THE OTHER MADONNA
"A strange female curtain-climber, with a trick of punching herself in the jaw and a curious resemblance to Olive Oyl in the cartoons."
Variety described 1941-42 as Cantor's "most successful radio work since 1933." That assessment considered only the ratings, however. Artistically, Time to Smile had but one major asset -- Dinah Shore.
His writers now had Eddie playing the straight man throughout most of the program. Gone were most of the boyishly effeminate inflections, the infectious Cantor enthusiasms, and the delightful "Ohs" of fear. The "modern" Cantor simply walked (or talked) through the motions; the energy, the character, the classic shtik were missing.
The Cantor of the '40s read through sketches in a detached, vaguely condescending manner, and his "stooging" for Bert Gordon and numerous guest stars sounded like a stage manager reading the script for an actor's audition -- repeating the gag lines, not to the "comic" but to the audience, as if trying to explain the joke.
Cantor did the final nine broadcasts of the season from the West Coast, six of them from military installations, with Bristol-Myers's full cooperation. "It was great for Dinah," recalls Janet. "She had always been insecure about her appearance, and the soldiers going wild about her made her feel good about herself." Dinah's healthy appetite for men would later become well known among Hollywood insiders. (Her lovers in the 1950s would include another Cantor discovery, Eddie Fisher.)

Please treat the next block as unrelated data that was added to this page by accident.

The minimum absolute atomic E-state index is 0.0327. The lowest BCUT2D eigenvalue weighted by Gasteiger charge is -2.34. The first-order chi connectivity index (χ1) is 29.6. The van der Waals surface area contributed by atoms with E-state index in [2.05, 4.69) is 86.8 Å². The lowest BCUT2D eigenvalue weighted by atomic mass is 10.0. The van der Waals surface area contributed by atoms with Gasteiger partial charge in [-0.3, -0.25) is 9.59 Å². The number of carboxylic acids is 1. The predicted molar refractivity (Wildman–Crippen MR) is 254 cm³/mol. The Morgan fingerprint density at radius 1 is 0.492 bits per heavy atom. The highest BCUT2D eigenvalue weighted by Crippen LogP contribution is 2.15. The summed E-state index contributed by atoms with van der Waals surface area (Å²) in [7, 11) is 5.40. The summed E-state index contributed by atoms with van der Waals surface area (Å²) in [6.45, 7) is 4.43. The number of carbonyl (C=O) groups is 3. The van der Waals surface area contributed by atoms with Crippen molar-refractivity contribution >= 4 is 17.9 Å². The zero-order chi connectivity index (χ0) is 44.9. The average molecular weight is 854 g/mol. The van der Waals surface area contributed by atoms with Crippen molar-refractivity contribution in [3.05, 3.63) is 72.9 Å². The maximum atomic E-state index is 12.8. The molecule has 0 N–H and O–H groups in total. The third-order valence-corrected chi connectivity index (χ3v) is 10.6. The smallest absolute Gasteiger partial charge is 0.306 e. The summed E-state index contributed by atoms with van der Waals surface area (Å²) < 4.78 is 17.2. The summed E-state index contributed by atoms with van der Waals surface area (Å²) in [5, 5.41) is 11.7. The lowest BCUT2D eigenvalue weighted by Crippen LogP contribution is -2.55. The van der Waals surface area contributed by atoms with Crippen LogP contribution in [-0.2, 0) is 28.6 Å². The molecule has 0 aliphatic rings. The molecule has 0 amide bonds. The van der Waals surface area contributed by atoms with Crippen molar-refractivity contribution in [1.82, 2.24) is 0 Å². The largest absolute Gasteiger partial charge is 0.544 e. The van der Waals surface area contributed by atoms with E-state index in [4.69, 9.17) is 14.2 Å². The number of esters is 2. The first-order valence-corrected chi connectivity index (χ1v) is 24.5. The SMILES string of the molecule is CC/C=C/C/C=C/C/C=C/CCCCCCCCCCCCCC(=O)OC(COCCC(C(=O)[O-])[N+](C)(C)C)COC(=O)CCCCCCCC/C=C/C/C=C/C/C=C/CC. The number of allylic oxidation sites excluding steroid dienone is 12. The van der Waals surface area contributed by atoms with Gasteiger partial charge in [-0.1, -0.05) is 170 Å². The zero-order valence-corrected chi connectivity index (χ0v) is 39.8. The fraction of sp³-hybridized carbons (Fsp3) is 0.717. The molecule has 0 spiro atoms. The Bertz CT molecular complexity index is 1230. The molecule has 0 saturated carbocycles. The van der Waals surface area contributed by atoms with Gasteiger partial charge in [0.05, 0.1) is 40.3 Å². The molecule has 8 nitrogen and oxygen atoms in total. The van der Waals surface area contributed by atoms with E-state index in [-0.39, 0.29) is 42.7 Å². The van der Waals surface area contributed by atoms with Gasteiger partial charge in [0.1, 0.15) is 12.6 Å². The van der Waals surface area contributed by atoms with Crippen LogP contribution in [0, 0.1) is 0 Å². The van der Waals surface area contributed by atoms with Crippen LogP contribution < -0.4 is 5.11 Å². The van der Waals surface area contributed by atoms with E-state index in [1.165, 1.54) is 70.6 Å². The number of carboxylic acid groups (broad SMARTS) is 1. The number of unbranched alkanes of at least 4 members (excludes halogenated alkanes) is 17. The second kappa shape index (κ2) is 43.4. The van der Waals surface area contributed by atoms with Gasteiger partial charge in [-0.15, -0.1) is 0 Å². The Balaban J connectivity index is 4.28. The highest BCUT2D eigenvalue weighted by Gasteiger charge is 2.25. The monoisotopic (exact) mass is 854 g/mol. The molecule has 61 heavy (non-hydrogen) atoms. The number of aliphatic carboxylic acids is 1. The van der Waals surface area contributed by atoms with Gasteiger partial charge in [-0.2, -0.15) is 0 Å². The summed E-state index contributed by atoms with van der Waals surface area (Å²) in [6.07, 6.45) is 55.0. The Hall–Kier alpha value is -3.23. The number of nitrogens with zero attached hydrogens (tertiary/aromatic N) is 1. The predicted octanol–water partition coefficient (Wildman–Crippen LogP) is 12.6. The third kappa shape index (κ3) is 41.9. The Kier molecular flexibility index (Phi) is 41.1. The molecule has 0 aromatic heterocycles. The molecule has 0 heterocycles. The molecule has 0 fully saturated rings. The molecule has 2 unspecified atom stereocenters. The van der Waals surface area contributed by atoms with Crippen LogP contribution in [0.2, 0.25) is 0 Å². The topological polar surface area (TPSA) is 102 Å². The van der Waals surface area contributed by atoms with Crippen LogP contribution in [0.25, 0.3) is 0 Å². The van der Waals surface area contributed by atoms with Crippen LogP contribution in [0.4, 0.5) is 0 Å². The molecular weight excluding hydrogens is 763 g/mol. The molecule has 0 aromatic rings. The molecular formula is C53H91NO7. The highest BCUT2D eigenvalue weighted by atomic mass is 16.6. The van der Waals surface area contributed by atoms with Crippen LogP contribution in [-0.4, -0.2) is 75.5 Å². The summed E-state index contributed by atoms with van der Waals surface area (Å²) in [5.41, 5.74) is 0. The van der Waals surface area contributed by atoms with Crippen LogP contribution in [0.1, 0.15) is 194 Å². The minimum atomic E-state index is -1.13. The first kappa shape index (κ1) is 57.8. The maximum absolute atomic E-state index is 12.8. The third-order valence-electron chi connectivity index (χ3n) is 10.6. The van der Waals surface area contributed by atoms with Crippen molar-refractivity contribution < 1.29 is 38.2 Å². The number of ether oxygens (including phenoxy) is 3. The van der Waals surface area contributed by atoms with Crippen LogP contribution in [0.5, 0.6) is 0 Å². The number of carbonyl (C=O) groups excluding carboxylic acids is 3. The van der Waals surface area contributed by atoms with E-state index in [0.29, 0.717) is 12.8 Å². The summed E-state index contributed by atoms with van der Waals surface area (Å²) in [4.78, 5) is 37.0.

Cantor's writers had all heard the rumors of his adventures with women ranging from Lillian Lorraine to comedienne Collette Lyons, and they tended to be cynical about his public image as the nation's "family comedian." It had become Eddie's habit to hold court in bed on weekday mornings, his writers sitting alongside as he critiqued their efforts, told them